• But she found that other people tended to flap and fuss over her problems more than she herself did, and if you wanted something done about the subject, it was best to do it yourself.
panic, go into a panic, become flustered, be agitated, fuss
informal press the panic button, be in a state, be in a tizzy, be in a dither, be in a twitter


1A thin, flat piece of cloth, paper, metal, etc. that is hinged or attached on one side only and covers an opening or hangs down from something: the flap of the envelope he pushed through the tent flap
More example sentences
  • It was a very large room, looking like a gym only a bit smaller, and there were several holes in the side of the wall that were covered up by metal flaps which looked like they could be opened.
  • The neck is covered by flaps attached to the vest.
  • He nodded to Hazel and she left, watching Katrina until the flaps of the tent covered her face.
fold, overhang, overlap, covering;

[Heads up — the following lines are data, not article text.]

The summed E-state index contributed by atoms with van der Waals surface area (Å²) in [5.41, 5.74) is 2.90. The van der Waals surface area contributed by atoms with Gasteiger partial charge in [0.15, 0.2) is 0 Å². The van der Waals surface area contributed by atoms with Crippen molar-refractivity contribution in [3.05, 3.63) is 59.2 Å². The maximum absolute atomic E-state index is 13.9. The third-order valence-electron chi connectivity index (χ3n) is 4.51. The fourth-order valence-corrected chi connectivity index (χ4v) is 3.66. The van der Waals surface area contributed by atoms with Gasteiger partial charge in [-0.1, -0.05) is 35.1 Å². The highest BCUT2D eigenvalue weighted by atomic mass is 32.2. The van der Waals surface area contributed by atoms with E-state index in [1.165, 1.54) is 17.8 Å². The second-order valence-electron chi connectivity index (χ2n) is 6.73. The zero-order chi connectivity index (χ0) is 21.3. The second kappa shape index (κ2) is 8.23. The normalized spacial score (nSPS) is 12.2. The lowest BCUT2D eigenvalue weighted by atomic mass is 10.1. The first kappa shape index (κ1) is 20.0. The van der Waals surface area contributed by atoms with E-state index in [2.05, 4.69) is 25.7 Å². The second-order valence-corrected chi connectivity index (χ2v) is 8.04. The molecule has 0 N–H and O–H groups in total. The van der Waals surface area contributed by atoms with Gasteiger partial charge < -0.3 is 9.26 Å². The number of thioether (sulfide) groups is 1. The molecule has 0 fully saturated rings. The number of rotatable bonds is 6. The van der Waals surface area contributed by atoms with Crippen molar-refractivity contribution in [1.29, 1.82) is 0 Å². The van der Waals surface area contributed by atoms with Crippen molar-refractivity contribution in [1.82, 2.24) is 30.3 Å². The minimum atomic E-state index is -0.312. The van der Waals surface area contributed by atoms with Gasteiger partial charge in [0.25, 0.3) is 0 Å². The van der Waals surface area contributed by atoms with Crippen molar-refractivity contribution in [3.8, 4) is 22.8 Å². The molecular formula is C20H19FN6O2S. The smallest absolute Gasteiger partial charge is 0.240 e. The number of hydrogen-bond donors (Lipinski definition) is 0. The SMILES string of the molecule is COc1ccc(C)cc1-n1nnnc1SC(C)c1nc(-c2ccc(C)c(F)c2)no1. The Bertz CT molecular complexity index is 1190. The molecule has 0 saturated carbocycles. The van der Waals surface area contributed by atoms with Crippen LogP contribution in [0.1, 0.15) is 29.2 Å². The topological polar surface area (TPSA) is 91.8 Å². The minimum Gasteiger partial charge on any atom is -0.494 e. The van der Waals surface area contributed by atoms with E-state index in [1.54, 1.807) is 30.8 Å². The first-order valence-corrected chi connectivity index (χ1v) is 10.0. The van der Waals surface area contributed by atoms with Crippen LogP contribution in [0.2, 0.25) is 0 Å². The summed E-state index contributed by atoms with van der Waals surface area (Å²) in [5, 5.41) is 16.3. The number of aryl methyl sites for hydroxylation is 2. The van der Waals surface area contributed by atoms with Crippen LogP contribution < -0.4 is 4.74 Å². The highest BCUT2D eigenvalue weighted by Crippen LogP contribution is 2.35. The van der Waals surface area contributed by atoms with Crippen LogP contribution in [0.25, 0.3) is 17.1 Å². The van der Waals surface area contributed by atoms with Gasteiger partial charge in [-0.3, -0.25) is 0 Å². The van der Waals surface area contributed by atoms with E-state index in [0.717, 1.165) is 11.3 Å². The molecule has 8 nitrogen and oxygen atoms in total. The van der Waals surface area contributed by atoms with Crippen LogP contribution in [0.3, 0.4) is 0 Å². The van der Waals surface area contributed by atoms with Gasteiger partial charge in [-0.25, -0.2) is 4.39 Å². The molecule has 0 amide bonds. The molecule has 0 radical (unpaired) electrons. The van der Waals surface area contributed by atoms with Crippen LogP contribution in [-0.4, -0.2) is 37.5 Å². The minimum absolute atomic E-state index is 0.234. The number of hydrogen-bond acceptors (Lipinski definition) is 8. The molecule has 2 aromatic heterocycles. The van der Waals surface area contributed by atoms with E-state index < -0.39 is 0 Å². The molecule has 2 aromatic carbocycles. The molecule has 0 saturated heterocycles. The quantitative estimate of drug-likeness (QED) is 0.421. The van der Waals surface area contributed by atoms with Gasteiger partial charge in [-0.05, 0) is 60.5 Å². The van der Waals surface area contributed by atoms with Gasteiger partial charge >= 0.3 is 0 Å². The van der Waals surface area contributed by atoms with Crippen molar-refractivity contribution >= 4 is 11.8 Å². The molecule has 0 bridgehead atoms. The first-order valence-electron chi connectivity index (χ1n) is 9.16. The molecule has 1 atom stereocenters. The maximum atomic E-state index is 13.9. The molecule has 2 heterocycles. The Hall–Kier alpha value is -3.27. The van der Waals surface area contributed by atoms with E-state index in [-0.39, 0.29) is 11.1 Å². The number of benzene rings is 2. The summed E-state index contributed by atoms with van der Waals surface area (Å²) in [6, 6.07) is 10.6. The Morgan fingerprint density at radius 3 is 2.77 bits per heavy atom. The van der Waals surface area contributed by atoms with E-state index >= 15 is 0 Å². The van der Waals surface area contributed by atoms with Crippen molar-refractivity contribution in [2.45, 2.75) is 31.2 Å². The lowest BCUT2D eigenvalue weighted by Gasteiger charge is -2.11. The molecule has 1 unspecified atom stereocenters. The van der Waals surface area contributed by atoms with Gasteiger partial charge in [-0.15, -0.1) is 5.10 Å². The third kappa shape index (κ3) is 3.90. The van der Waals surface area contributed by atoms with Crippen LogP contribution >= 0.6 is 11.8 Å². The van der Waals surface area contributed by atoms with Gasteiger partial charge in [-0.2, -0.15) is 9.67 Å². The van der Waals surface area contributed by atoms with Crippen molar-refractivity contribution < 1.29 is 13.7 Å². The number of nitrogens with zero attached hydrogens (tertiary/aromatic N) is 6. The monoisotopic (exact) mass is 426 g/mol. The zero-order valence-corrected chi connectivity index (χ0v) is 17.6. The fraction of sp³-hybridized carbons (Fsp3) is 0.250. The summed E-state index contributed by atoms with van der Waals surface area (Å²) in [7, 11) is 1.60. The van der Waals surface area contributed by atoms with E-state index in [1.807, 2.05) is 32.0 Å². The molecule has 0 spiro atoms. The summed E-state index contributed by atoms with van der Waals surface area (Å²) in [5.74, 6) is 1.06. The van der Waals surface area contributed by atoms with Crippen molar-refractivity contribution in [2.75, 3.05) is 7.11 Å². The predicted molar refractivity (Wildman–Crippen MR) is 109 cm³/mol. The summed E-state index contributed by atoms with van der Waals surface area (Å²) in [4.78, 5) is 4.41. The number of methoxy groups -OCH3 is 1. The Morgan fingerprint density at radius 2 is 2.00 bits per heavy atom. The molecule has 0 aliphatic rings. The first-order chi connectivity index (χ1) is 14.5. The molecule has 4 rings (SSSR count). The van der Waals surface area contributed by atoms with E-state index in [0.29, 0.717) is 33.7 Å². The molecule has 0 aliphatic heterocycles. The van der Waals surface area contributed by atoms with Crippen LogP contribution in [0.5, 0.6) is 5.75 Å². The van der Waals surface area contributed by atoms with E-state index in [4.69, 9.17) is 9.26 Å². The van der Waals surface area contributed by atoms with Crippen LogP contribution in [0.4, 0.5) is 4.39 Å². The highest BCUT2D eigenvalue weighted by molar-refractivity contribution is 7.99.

lappet, lap, tab
1.1A hinged or sliding section of an aircraft wing used to control lift: flaps are normally moved by the hydraulics
More example sentences
  • Another consideration is to minimize the drag devices: the landing gear, the flaps and the windmilling propeller.
  • The aircraft also have composite ailerons, spoilers, flaps, vertical tail skin and horizontal tail skin, but they have aluminum wings.
  • Agglomerations of wings and cowling, flaps, rudders and fuselage rise dramatically from narrow steel legs.
2An act of flapping something, typically a wing or arm, up and down or from side to side: the surviving bird made a few final despairing flaps
More example sentences
  • Residents have enjoyed watching the young birds progress from falling to the ground after a couple flaps of their wings to confident flyers.
  • The Butterfly Effect derives its name from the chaos theory which suggests that the simple flap of a butterfly's wings has the potential to set off a tornado thousands of miles away.
  • He could feel the wind blowing his bangs backwards and could hear the soft flap of his headband.
flutter, fluttering, beat, beating, waving, shaking, flailing
3 [in singular] informal A state of agitation; a panic: your Gran was in a flap, worrying she’d put her foot in it
More example sentences